3. “I’ll call/email/text you. / Mata renraku suru.” (17 respondents)
Speaking of social niceties, here’s another. “It’s not just with men,” adds a 27-year-old medical worker. “In general, I don’t believe people when they say this.”
2. “Let’s go out for dinner/a drink sometime. / Kondo shokuji/nomi ni ikou.” (18 respondents)
As always, the devil’s in the details. “How about dinner on Friday?” That’s a sure sign that he’s into you. But “sometime?” Once they hear that, these women know what’s coming, and it’s a lot of waiting for an invitation that’s never going to come.
1. “Absolutely… / Zettai ni…” (27 respondents)
The top answer actually overlaps with many of the lower-ranking responses. Offered as possible ways to complete the lie were “I absolutely won’t cheat on you” and “I’ll absolutely make you happy.” These respondents, though, ultimately, definitely, won’t believe a guy who lays those lines on them.
While being deceived is always unpleasant, looking over the list, there seems to be a catch-22 going on in earning some of these ladies’ trust. Sure, it’s definitely suspicious if a guy, apropos of nothing, suddenly mentions, “Oh, by the way, I would never cheat on you.” But while many of these phrases can be incorporated in painful lies, some of them, if said earnestly, are sort of required for a functional and happy relationship.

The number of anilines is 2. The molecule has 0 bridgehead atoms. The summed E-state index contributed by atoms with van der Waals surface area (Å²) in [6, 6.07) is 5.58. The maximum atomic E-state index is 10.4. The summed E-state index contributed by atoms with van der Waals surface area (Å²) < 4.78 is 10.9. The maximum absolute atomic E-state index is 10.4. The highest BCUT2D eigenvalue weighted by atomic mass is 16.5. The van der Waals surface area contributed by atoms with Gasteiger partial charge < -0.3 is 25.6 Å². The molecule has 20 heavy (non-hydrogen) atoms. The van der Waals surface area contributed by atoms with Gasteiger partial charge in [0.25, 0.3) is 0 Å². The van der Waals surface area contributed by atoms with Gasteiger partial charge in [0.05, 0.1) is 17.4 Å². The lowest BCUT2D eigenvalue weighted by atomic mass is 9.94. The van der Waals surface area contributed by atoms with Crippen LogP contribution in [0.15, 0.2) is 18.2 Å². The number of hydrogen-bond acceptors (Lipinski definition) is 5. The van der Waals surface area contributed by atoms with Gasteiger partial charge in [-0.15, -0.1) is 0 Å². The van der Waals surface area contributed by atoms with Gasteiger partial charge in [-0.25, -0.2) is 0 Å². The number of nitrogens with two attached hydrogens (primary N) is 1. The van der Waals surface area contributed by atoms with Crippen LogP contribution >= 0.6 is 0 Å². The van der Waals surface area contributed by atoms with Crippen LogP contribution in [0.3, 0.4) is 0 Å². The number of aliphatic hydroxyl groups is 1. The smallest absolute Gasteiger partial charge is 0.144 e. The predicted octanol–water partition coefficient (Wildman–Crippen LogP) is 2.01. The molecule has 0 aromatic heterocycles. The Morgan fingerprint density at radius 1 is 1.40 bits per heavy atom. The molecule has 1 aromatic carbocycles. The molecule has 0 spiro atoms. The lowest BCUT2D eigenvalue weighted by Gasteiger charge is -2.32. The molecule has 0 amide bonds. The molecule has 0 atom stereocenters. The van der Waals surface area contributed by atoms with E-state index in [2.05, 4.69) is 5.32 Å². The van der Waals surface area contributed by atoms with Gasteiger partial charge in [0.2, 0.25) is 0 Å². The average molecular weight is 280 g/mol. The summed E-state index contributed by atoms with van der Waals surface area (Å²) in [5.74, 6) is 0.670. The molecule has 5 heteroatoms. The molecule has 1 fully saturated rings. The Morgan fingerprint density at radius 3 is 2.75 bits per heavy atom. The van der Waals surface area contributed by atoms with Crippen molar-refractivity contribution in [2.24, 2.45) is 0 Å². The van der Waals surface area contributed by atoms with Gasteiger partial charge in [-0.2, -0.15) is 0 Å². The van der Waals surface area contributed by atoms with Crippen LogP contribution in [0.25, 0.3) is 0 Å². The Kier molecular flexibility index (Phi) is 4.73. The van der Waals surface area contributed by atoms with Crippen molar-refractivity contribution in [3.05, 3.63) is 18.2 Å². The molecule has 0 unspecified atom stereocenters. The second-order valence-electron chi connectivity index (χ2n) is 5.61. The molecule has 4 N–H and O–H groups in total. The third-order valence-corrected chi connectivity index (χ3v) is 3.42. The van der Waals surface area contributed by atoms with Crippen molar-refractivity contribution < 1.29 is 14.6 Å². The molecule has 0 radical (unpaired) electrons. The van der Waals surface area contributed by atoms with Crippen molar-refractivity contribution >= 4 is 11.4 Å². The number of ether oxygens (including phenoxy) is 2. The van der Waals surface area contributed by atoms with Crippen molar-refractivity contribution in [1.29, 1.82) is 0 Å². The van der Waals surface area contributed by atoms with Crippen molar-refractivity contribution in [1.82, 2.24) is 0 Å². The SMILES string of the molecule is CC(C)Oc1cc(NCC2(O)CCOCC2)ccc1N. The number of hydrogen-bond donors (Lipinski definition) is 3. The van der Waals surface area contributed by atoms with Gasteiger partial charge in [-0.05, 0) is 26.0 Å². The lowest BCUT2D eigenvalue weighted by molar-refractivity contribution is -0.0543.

For example, having a guy declare “I love you,” before you’re done with the appetizers on your first date would probably be pretty creepy. But on the other hand, if you’ve been going out for months or years, immediately assuming he’s being dishonest when he says those three special words (or two, in the case of ai shiteiru) is going to sabotage your chances at lasting romance. Likewise, you’re kind of shooting yourself in the foot if every time a guy says you look nice, you conclude he’s a liar (not to mention potentially wrecking your own self-esteem, as far as your appearance is concerned).
Taking a closer look at the data, while the women surveyed were in the wide age range of 19 to 78, it seems that many of those who answered “yes” to the question of if there’s a phrase they can’t trust are in their early 20s. Getting stung by a lie once or twice at such a young age can be traumatic, and without the perspective and experience necessary to judge people’s trustworthiness on an individual basis, it’s easy to see how many might jump to a blanket ruling of “Guys are always lying if they say this!” Here’s hoping, though, that those emotional scars heal as they move away from the bottom age groups covered by the survey.



Recent Life Update

Ohh how busy I became.... I have to force myself to update this blog.

Day 2585 ( Visiting Utsunomiya, Tochigi )
Saturday, April 18, 2015

Went to Utsunomiya today to meet some peeps. And also watched Fast and Furious 7.

Crazy fun and action... plus kinda emotional ... 10/10.



Day 2593 ( Game of Thrones / Attack on Titan )
Sunday, April 26, 2015

Started watching season 5 of Game of thrones and another anime called Attack on Titan. Both has captured my attention when I'm not too busy. But I need to start studying Japanese again as I'm apparently the only one in the office that is not fluent in Japanese.